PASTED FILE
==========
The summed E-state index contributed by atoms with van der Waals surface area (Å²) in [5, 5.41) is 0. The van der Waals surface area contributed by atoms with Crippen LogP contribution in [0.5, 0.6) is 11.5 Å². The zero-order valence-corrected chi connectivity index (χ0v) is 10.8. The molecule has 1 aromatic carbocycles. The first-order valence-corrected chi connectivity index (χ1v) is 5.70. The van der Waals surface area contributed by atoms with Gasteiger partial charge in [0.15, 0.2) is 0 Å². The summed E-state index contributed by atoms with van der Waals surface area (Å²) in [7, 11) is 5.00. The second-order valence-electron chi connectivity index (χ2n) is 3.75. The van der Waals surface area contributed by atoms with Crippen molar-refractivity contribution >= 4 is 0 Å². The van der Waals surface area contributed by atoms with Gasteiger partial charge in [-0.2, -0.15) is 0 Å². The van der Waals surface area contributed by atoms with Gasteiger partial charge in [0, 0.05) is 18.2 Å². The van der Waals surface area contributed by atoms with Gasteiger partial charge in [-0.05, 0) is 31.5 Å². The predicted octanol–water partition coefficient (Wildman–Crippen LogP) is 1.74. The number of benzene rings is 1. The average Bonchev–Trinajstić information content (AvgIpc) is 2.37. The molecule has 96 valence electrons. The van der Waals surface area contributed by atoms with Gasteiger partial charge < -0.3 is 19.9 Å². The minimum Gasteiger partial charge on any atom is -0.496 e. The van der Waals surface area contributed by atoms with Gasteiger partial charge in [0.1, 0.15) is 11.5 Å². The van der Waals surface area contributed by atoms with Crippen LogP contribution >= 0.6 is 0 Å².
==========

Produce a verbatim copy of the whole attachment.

The summed E-state index contributed by atoms with van der Waals surface area (Å²) in [5, 5.41) is 0. The van der Waals surface area contributed by atoms with Crippen LogP contribution in [0.5, 0.6) is 11.5 Å². The zero-order valence-corrected chi connectivity index (χ0v) is 10.8. The molecule has 1 aromatic carbocycles. The first-order valence-corrected chi connectivity index (χ1v) is 5.70. The van der Waals surface area contributed by atoms with Gasteiger partial charge in [0.15, 0.2) is 0 Å². The summed E-state index contributed by atoms with van der Waals surface area (Å²) in [7, 11) is 5.00. The second-order valence-electron chi connectivity index (χ2n) is 3.75. The van der Waals surface area contributed by atoms with Crippen molar-refractivity contribution >= 4 is 0 Å². The van der Waals surface area contributed by atoms with Gasteiger partial charge in [-0.2, -0.15) is 0 Å². The van der Waals surface area contributed by atoms with Gasteiger partial charge in [0, 0.05) is 18.2 Å². The van der Waals surface area contributed by atoms with Gasteiger partial charge in [-0.05, 0) is 31.5 Å². The predicted octanol–water partition coefficient (Wildman–Crippen LogP) is 1.74. The number of benzene rings is 1. The average Bonchev–Trinajstić information content (AvgIpc) is 2.37. The molecule has 96 valence electrons. The van der Waals surface area contributed by atoms with Gasteiger partial charge < -0.3 is 19.9 Å². The minimum Gasteiger partial charge on any atom is -0.496 e. The van der Waals surface area contributed by atoms with Gasteiger partial charge in [0.1, 0.15) is 11.5 Å². The van der Waals surface area contributed by atoms with Crippen LogP contribution >= 0.6 is 0 Å².